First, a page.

Source: Money Review
Swissair Flight 111 from New York's JFK airport to Geneva, Switzerland, crashes off Nova Scotia, Canada, killing 229 people.
It is a tragedy. But also a mystery that remains unsolved to this day, almost 25 years later. For along with the Swissair plane, five kilos of diamonds and precious jewelry, a Picasso painting worth millions and almost 50 kilos of cash sank to the bottom of the sea.
The fate of this treasure remains unknown to this day.
People in the know told the Canadian Press a few years ago that this mystery may never be solved. The initial attempt to locate the plane's precious cargo was quickly abandoned and treasure hunters who one can safely assume have their eye on it are conducting their searches illegally and in secret.
When the aircraft crashed into the water off Peggys Cove, all 229 people on board were killed instantly and the fuselage was shattered into millions of pieces.
A ship equipped with a giant salvager was enlisted to remove the wreckage from the seabed. The Transportation Safety Board report said 18,000 pounds of the cargo was recovered but gave no further details.
According to Stephen Kimber, author of the book "Flight 111: A Year in the Life of a Tragedy," the flight's cargo included a diamond from the American Museum of Natural History's Nature of Diamonds exhibit in New York, other diamonds totaling about a kilogram, another 4.5 kilograms of precious jewelry, 49 kilograms of banknotes and a version of Picasso's painting Le Peintre.
Swissair Flight 111 was popular not only among UN officials and businessmen but also among diamond merchants, who used it to transport their goods between Switzerland and the United States.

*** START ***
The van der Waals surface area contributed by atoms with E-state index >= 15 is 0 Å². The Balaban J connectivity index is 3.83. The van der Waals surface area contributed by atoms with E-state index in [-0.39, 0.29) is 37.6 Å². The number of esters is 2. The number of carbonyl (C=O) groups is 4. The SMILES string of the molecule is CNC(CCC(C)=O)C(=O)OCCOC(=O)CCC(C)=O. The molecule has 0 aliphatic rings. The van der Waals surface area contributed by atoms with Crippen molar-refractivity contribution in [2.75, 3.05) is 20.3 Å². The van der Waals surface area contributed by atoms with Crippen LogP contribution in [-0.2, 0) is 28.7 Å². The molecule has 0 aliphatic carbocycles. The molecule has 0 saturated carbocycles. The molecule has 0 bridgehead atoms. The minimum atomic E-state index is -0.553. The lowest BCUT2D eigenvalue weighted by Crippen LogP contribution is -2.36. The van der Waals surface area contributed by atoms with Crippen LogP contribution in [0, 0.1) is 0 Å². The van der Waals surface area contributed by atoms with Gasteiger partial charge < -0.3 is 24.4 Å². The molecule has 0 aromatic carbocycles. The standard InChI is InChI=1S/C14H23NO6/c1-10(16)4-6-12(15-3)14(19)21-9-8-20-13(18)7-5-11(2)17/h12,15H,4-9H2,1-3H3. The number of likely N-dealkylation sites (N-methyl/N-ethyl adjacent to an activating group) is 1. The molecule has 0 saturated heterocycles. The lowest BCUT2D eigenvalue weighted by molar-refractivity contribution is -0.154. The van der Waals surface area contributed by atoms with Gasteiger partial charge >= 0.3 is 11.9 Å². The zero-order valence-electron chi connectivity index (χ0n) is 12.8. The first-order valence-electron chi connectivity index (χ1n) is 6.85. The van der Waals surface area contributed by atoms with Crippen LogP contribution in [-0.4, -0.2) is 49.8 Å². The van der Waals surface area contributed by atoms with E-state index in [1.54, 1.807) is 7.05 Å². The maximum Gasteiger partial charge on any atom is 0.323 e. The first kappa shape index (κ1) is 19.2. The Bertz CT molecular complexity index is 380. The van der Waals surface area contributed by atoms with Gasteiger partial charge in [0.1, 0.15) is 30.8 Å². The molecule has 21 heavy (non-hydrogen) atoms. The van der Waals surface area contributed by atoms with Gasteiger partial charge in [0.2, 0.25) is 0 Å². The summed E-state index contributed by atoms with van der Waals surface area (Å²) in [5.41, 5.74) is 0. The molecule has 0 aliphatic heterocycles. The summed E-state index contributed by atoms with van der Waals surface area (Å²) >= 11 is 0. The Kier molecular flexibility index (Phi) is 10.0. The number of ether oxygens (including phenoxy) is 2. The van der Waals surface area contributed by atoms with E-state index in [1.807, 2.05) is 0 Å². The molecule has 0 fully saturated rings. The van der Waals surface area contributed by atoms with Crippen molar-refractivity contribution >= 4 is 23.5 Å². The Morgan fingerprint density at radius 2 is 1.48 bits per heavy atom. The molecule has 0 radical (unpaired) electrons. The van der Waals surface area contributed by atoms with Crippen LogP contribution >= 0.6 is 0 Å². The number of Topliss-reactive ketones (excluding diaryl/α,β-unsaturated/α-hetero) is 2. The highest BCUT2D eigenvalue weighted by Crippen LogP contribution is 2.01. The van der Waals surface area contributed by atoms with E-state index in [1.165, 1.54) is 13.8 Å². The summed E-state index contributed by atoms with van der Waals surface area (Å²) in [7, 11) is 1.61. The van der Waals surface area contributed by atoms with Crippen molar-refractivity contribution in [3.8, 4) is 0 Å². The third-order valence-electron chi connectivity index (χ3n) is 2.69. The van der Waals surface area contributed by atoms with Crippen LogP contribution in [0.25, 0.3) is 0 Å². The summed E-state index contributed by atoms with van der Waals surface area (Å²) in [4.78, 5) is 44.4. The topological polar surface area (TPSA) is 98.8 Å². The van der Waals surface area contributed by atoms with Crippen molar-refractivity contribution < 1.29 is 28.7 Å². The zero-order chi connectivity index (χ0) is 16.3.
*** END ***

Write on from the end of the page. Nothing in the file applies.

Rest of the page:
"Somewhere at the bottom of the ocean, theoretically, are these diamonds," Kimber says.
The insurance company Lloyd's is said to have paid $300 million in damages for the diamonds and other jewelry and applied for permission to search the site of the tragedy after authorities' investigation was completed. But the plan to recover the treasure angered the families of the victims, and the insurance company eventually withdrew its application.
After the accident, the Canadian authorities set up a two-square-kilometer exclusion zone around the site for about a year. But after that time, the area was no longer guarded.
That's why it is believed that treasure hunters have been searching the site in silence all these years, probably taking advantage of permits that allow them to search other shipwrecks in the area. There are an estimated 10,000 wrecks off the wild coast of Nova Scotia, and those in the know say the area is something of a "Wild West" for treasure hunters.
In any case, no one can even know if the precious cargo of Swissair Flight 111 survived the fierce collision. After all, the plane hit the water at a speed of 500 kilometers per hour, which means that it was like hitting cement.
During the flight recovery operation, only a small piece of Picasso's painting was found, which had just been sold and was traveling to its new owner.
[This article was translated from its Greek original]